seme, setev in sadike


Posted on Posted in General, Vegetables A-Z


Considering the conditions on your garden, your knowledge, time and price, you have to decide among sowing outside, growing seedlings or buying seedlings. Each of these has certain pros and cons: direct sowing is cheap and simple, but you cannot control the environmental conditions, and harvest is late. Growing seedlings enables controlling the environment and gradual planting of a few crops at once, but you still need quite some knowledge to do it. Buying seedlings is the simplest, but the most expensive choice.

The crop immunity decreases stress during sprouting and the beginning stages of growth. The success of germinating depends on the seeds – the fresh ones contain more food supply and germinate better. If you want to use older seeds, put them in cold soil, during good conditions, and not during difficult first spring sowing. The soil has to have at least 5 °C (41 °F) for lettuce, peas, broad beans, radish, rucola and cress seeds to germinate successfully, and at least 10 °C (50 °F) for other crops.

Seeds with good germination potential:

  • One year only: parsnip, the majority of spices and herbs, black salsify, flowers
  • Up to two years: onion, leek, parsley, carrots
  • 3-4 years: beans, lettuce, peas, cress, cucumbers, zucchini, melons, Swiss chard, peppers, celery, spinach, tomatoes, radicchio
  • More: eggplant, endive, cabbage, most of the other brassica, sweet corn, radish, black radish, beetroot

There is one exception: lamb’s lettuce. Its germination potential is worst in the first year; therefore it’s best to buy it in spring, when the stores still have supplies left from the previous year. You can also put the lamb’s lettuce seed to an unsealed bag and leave in the freezer for a longer time.

Check your whole supply of seeds in spring. Discard the ones you kept sealed for more than 4 years, and the ones you kept unsealed for more than 4 years. Test the germination potential of the seed: put several layers of paper towels on a plate and soak it (pour off the excess water). Spread seeds evenly on the plate. Cover with plastic foil or put in a plastic bag. Put to a warm place; enough light is important only for certain seeds that exceptionally need light. Wait for a few days, for the first leaves to sprout (max. 10-14 days). For the seedling to grow successfully outdoors, it needs roots and leaves.

You can disinfect the seeds by soaking them in (cool) chamomile or sage tea for 20 minutes. The germination can be accelerated if you leave them in any of these types of tea over night.

Handle the seeds carefully. Store them in a dry, cool and dark place (warmth and moist make them loose their nutritional reserves). The seeds can be harmed by:

  • exposure to sun (even when in a bag)
  • being hit (at the bottom of a shopping bag etc.)
  • moist (don’t put a package of seeds on the ground)

When purchasing the seeds, read the information on the package carefully. By only looking at the photos you can easily mistake parsley for parsnip. Check the quantity and the year of production. Before purchase, check the packages stored from the previous season to see which sorts suit you.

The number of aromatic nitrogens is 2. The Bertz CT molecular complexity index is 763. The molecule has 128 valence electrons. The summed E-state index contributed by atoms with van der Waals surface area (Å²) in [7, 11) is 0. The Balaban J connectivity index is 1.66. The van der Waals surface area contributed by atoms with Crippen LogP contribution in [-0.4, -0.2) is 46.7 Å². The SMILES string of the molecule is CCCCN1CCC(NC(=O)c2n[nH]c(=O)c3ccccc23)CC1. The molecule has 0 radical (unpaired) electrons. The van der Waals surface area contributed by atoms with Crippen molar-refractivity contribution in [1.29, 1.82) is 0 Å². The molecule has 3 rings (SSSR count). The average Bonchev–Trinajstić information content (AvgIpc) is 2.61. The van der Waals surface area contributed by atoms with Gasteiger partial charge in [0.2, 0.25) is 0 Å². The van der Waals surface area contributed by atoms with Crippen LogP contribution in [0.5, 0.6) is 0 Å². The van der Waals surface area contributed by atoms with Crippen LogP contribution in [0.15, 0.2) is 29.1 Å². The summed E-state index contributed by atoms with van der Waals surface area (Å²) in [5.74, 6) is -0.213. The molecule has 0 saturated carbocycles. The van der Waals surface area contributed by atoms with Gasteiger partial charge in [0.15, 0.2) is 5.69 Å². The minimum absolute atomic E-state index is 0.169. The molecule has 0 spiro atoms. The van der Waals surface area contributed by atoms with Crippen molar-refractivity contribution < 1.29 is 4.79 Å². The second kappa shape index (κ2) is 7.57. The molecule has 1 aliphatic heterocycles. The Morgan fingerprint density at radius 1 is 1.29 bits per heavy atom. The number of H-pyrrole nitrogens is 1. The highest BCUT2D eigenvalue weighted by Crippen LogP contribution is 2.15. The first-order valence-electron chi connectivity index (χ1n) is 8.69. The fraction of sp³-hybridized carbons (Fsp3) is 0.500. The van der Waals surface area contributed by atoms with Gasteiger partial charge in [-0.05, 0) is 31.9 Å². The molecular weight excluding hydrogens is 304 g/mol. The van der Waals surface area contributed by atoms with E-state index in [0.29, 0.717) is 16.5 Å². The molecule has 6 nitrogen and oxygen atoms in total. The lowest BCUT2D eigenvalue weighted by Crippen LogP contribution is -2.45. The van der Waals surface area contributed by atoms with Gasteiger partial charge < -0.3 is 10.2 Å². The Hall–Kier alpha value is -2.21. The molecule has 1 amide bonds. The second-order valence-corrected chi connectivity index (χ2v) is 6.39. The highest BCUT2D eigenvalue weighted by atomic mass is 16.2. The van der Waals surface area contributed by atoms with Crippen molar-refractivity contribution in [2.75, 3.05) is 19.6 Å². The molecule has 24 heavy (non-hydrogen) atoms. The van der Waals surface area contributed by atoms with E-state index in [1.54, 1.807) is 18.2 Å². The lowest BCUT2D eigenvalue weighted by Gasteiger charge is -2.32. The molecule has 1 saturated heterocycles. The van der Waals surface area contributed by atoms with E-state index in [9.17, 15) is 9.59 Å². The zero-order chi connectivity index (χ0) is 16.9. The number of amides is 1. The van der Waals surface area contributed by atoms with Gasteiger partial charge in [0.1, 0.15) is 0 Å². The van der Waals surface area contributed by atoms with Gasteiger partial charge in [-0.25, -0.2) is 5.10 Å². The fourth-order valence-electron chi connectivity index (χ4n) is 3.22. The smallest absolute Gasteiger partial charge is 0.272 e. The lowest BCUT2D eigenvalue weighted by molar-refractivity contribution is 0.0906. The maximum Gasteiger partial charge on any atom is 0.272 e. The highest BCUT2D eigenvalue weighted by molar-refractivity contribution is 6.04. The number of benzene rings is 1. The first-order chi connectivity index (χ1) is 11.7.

Sort, hybrid and genetically modified organism

Here is some basic information on what is a sort, what are hybrids and what are genetically modified organisms (GSO).

A sort

Cultivated crops are a result of a long-term work by humans, who were searching, choosing and sowing the crops, most useful to them in a particular time. In this way, in thousands of years, groups of crops have been formed, that are the same at least when we harvest them – technological maturity. This is similar to the descendants resembling their parents. This kind of a group of crops is called a sort. A sort also has to be officially tested and confirmed by the governmental officials to be called a sort. If you cultivate the seeds for your garden on your own, choose seeds of the vegetables that have the most suitable characteristics for you, not the ones that were randomly left unconsumed.

Hybrid seed

A hybrid seed is a natural phenomenon, when two (sometimes completely uninteresting) crops of the same species give a good descendant. This phenomenon was soon used in the seed industry: the scientists cultivated inbred lines of some types of crops and searched the combinations that gave good descendants. Such crops are more certain, have high crop yield and have better disease resistance. They are, however, more demanding and can fail without enough nutrients or water. Due to a more complex cultivation process, hybrids are more expensive. They are marked with letters F1, mix or hy on the package. These sorts are not good to breed further, as the seeds of the next generation are of a much lower quality.

Genetically modified organisms (GMO)

We get a genetically modified organism during genetic engineering by bringing a portion of genetic material of one living being to the genetic material of another. The consequences of such manipulation are not adequately known yet. Despite the fact that some characteristics are improved (e.g. better disease resistance), there are different GMO-related problems occurring, including allergies.

Sowing seeds outdoors

There are some requirements for successful sowing:

  • well prepared soil (without large clods or crust after raining; moist but not too wet – should not stick to your gardening tools)
  • proper depth (2 to 3 times the size of the seed; more shallow during winter, deeper during summer)